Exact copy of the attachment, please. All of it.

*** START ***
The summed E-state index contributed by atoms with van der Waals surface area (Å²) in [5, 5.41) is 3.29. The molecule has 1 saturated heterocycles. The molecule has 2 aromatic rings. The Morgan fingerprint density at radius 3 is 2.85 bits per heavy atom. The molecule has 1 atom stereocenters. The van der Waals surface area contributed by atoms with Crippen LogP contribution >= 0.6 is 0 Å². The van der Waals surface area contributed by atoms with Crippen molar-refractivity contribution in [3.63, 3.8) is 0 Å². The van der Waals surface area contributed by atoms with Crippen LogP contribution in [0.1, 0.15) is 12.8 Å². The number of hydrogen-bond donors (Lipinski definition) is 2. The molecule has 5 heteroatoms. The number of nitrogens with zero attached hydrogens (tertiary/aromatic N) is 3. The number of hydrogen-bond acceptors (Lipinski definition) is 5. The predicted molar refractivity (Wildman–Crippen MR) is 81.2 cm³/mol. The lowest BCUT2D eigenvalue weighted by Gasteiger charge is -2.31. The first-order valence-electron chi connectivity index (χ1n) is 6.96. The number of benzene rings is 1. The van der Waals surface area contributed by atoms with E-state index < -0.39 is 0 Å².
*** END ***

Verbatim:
The summed E-state index contributed by atoms with van der Waals surface area (Å²) in [5, 5.41) is 3.29. The molecule has 1 saturated heterocycles. The molecule has 2 aromatic rings. The Morgan fingerprint density at radius 3 is 2.85 bits per heavy atom. The molecule has 1 atom stereocenters. The van der Waals surface area contributed by atoms with Crippen LogP contribution >= 0.6 is 0 Å². The van der Waals surface area contributed by atoms with Crippen molar-refractivity contribution in [3.63, 3.8) is 0 Å². The van der Waals surface area contributed by atoms with Crippen LogP contribution in [0.1, 0.15) is 12.8 Å². The number of hydrogen-bond donors (Lipinski definition) is 2. The molecule has 5 heteroatoms. The number of nitrogens with zero attached hydrogens (tertiary/aromatic N) is 3. The number of hydrogen-bond acceptors (Lipinski definition) is 5. The predicted molar refractivity (Wildman–Crippen MR) is 81.2 cm³/mol. The lowest BCUT2D eigenvalue weighted by Gasteiger charge is -2.31. The first-order valence-electron chi connectivity index (χ1n) is 6.96. The number of benzene rings is 1. The van der Waals surface area contributed by atoms with E-state index < -0.39 is 0 Å².